Osman Mehmedagic formerly headed Bosnia's intelligence and security agency. (file photo)
The former director of Bosnia-Herzegovina’s intelligence and security agency has been designated for U.S. sanctions along with two other individuals associated with the Balkan country in connection with alleged corruption.
The U.S. Treasury Department’s Office of Foreign Assets Control (OFAC) on March 15 announced the sanctions against Osman Mehmedagic, the former head of the Intelligence Security Agency (OSA); Dragan Stankovic, identified by the United States as the director of the Republika Srpska agency responsible for real estate law; and Edin Gacanin, an alleged drugs trafficker and money launderer. “The three individuals designated today constitute a threat to regional stability, institutional trust, and the aspirations of those seeking democratic governance in the Western Balkans,” said Brian Nelson, the U.S. Treasury Department's undersecretary for terrorism and financial intelligence, in a statement .
“The United States will continue to target those who perpetuate corruption and undermine the postwar agreements and institutions established as part of the hard-won Dayton Peace Agreement,” Nelson added. Mehmedagic used state-owned telecommunications company BH Telecom for the benefit of his political party, the Party of Democratic Action (SDA), U.S. Secretary of State Antony Blinken said in a statement.
Mehmedagic used the company to collect cellular activity on Bosnian politicians not affiliated with the SDA and instructed one person to follow a government official connected to the opposition party of the Republika Srpska entity, OFAC said. Blinken said there is also “credible information” that Mehmedagic collaborated with criminal networks for personal and party enrichment. “This activity reflects a larger pattern of behavior by Mehmedagic and SDA to use positions of authority for personal and party gain,” Blinken said. Mehmedagic was involved in numerous scandals during his mandate for which he was previously arrested, prosecuted, and acquitted. Stankovic is the director of the Republika Srpska Administration for Geodetic and Property Affairs, the agency responsible for a law on immovable property in Republika Srpska that was imposed last year and which directly challenged Bosnia’s constitutional order, undermining the Dayton peace accords, according to the OFAC. The property law was a "blatant attempt" to usurp Bosnian state authority over state property located in Republika Srpska in violation of Constitutional Court and other legal decisions, Blinken said. Blinken and the OFAC said Gacanin is a Bosnian national who is one of the world’s most notorious and prolific narcotics traffickers and money launderers. Gacanin, a native of Sarajevo, is the leader of the Tito and Dino Cartel, which includes his family members and his Bosnian friends, according to the United States. In addition to narcotics trafficking efforts across multiple countries, Gacanin’s cartel is involved in money laundering and is closely linked to the Kinahan Organized Crime Group , a criminal organization previously designated by the OFAC for sanctions.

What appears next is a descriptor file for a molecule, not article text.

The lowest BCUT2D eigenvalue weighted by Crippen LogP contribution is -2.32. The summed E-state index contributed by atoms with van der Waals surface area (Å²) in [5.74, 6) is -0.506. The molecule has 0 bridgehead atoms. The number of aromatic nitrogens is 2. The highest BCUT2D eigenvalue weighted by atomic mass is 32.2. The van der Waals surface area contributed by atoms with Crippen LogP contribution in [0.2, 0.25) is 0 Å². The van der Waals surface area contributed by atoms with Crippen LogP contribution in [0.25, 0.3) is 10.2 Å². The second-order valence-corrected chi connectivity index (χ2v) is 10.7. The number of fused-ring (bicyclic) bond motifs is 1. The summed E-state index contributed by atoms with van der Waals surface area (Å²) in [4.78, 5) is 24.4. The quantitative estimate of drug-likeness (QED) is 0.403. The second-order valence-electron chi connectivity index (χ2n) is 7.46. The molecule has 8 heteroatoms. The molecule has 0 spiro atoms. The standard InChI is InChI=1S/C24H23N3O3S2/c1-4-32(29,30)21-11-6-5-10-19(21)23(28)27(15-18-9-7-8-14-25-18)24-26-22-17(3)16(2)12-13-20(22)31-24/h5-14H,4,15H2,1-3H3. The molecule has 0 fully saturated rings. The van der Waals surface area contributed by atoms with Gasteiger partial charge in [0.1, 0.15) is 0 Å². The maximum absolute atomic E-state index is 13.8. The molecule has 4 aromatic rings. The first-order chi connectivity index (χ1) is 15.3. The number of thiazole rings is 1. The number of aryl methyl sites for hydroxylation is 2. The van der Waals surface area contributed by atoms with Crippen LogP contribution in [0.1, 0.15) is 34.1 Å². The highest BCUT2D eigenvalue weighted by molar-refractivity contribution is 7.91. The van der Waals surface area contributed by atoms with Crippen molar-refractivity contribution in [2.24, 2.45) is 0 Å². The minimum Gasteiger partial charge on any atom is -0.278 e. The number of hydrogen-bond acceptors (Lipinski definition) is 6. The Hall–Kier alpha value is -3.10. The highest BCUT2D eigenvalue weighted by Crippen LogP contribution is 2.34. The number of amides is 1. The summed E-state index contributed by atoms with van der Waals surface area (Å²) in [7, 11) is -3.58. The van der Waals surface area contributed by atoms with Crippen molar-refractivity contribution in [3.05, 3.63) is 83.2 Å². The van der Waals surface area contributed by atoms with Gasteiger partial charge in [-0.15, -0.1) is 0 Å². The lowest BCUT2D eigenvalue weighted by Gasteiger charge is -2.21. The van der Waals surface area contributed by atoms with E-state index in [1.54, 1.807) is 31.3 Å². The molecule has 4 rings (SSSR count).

The sanctions freeze any property held in U.S. jurisdiction by the three individuals. In addition, people in the United States who engage in transactions with the individuals designated may themselves be exposed to sanctions, the Treasury Department said.